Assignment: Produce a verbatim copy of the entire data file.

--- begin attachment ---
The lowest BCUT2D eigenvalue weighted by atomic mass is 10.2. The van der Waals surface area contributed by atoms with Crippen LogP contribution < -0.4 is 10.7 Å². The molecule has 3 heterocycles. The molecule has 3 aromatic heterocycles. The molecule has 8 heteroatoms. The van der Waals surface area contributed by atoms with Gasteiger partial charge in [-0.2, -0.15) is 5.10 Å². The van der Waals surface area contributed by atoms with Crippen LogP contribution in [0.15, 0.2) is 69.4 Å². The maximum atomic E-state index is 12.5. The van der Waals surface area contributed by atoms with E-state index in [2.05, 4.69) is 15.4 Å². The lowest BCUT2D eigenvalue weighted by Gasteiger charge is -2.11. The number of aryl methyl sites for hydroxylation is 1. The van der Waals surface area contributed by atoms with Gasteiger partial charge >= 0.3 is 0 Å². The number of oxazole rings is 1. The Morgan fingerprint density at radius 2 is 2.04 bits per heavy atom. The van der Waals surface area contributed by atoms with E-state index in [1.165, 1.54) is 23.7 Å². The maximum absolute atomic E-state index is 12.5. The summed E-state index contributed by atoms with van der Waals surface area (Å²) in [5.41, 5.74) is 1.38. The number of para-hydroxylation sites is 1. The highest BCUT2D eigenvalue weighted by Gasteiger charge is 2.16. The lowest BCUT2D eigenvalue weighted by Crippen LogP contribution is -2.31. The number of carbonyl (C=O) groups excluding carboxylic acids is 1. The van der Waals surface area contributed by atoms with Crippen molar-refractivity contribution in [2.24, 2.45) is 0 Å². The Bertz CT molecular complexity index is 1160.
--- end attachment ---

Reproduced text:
The lowest BCUT2D eigenvalue weighted by atomic mass is 10.2. The van der Waals surface area contributed by atoms with Crippen LogP contribution < -0.4 is 10.7 Å². The molecule has 3 heterocycles. The molecule has 3 aromatic heterocycles. The molecule has 8 heteroatoms. The van der Waals surface area contributed by atoms with Gasteiger partial charge in [-0.2, -0.15) is 5.10 Å². The van der Waals surface area contributed by atoms with Crippen LogP contribution in [0.15, 0.2) is 69.4 Å². The maximum atomic E-state index is 12.5. The van der Waals surface area contributed by atoms with E-state index in [2.05, 4.69) is 15.4 Å². The lowest BCUT2D eigenvalue weighted by Gasteiger charge is -2.11. The number of aryl methyl sites for hydroxylation is 1. The van der Waals surface area contributed by atoms with Gasteiger partial charge >= 0.3 is 0 Å². The number of oxazole rings is 1. The Morgan fingerprint density at radius 2 is 2.04 bits per heavy atom. The van der Waals surface area contributed by atoms with E-state index in [1.165, 1.54) is 23.7 Å². The maximum absolute atomic E-state index is 12.5. The summed E-state index contributed by atoms with van der Waals surface area (Å²) in [5.41, 5.74) is 1.38. The number of para-hydroxylation sites is 1. The highest BCUT2D eigenvalue weighted by Gasteiger charge is 2.16. The lowest BCUT2D eigenvalue weighted by Crippen LogP contribution is -2.31. The number of carbonyl (C=O) groups excluding carboxylic acids is 1. The van der Waals surface area contributed by atoms with Crippen molar-refractivity contribution in [2.24, 2.45) is 0 Å². The Bertz CT molecular complexity index is 1160.